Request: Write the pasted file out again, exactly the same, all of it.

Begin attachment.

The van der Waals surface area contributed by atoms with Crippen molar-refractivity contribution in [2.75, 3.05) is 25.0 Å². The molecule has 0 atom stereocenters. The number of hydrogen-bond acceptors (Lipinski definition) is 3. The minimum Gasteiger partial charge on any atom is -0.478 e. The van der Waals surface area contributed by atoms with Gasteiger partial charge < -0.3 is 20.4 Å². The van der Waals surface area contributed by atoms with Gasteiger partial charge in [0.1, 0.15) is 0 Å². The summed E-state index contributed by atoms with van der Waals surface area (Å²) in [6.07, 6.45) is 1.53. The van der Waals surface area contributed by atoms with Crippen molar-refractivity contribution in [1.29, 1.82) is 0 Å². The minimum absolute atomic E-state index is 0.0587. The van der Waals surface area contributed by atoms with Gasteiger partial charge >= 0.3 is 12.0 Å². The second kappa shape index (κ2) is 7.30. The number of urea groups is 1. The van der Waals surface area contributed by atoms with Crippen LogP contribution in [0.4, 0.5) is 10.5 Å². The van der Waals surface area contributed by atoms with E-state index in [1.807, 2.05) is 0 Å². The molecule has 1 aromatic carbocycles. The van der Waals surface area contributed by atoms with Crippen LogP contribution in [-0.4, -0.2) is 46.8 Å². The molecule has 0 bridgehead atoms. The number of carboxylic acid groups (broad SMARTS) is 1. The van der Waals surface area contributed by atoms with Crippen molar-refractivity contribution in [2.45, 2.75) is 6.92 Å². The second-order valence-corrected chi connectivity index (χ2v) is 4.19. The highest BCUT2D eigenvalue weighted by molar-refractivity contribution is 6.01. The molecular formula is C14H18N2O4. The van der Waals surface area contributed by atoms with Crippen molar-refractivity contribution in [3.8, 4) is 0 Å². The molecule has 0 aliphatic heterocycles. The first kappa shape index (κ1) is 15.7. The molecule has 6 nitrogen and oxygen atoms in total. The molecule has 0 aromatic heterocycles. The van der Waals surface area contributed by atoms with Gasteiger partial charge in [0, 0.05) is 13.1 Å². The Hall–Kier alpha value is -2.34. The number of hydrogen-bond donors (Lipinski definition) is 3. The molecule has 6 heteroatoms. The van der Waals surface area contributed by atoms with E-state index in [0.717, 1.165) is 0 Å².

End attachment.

The van der Waals surface area contributed by atoms with Crippen molar-refractivity contribution in [2.75, 3.05) is 25.0 Å². The molecule has 0 atom stereocenters. The number of hydrogen-bond acceptors (Lipinski definition) is 3. The minimum Gasteiger partial charge on any atom is -0.478 e. The van der Waals surface area contributed by atoms with Gasteiger partial charge < -0.3 is 20.4 Å². The van der Waals surface area contributed by atoms with Gasteiger partial charge in [0.1, 0.15) is 0 Å². The summed E-state index contributed by atoms with van der Waals surface area (Å²) in [6.07, 6.45) is 1.53. The van der Waals surface area contributed by atoms with Crippen molar-refractivity contribution in [1.29, 1.82) is 0 Å². The minimum absolute atomic E-state index is 0.0587. The van der Waals surface area contributed by atoms with Gasteiger partial charge >= 0.3 is 12.0 Å². The second kappa shape index (κ2) is 7.30. The number of urea groups is 1. The van der Waals surface area contributed by atoms with Crippen LogP contribution in [0.4, 0.5) is 10.5 Å². The van der Waals surface area contributed by atoms with E-state index in [1.807, 2.05) is 0 Å². The molecule has 1 aromatic carbocycles. The van der Waals surface area contributed by atoms with Crippen LogP contribution in [-0.4, -0.2) is 46.8 Å². The molecule has 0 bridgehead atoms. The number of carboxylic acid groups (broad SMARTS) is 1. The van der Waals surface area contributed by atoms with Crippen molar-refractivity contribution in [2.45, 2.75) is 6.92 Å². The second-order valence-corrected chi connectivity index (χ2v) is 4.19. The highest BCUT2D eigenvalue weighted by molar-refractivity contribution is 6.01. The molecular formula is C14H18N2O4. The van der Waals surface area contributed by atoms with Crippen molar-refractivity contribution in [3.8, 4) is 0 Å². The molecule has 0 aliphatic heterocycles. The first kappa shape index (κ1) is 15.7. The molecule has 6 nitrogen and oxygen atoms in total. The molecule has 0 aromatic heterocycles. The van der Waals surface area contributed by atoms with Gasteiger partial charge in [0, 0.05) is 13.1 Å². The Hall–Kier alpha value is -2.34. The number of hydrogen-bond donors (Lipinski definition) is 3. The molecule has 6 heteroatoms. The van der Waals surface area contributed by atoms with E-state index in [0.717, 1.165) is 0 Å².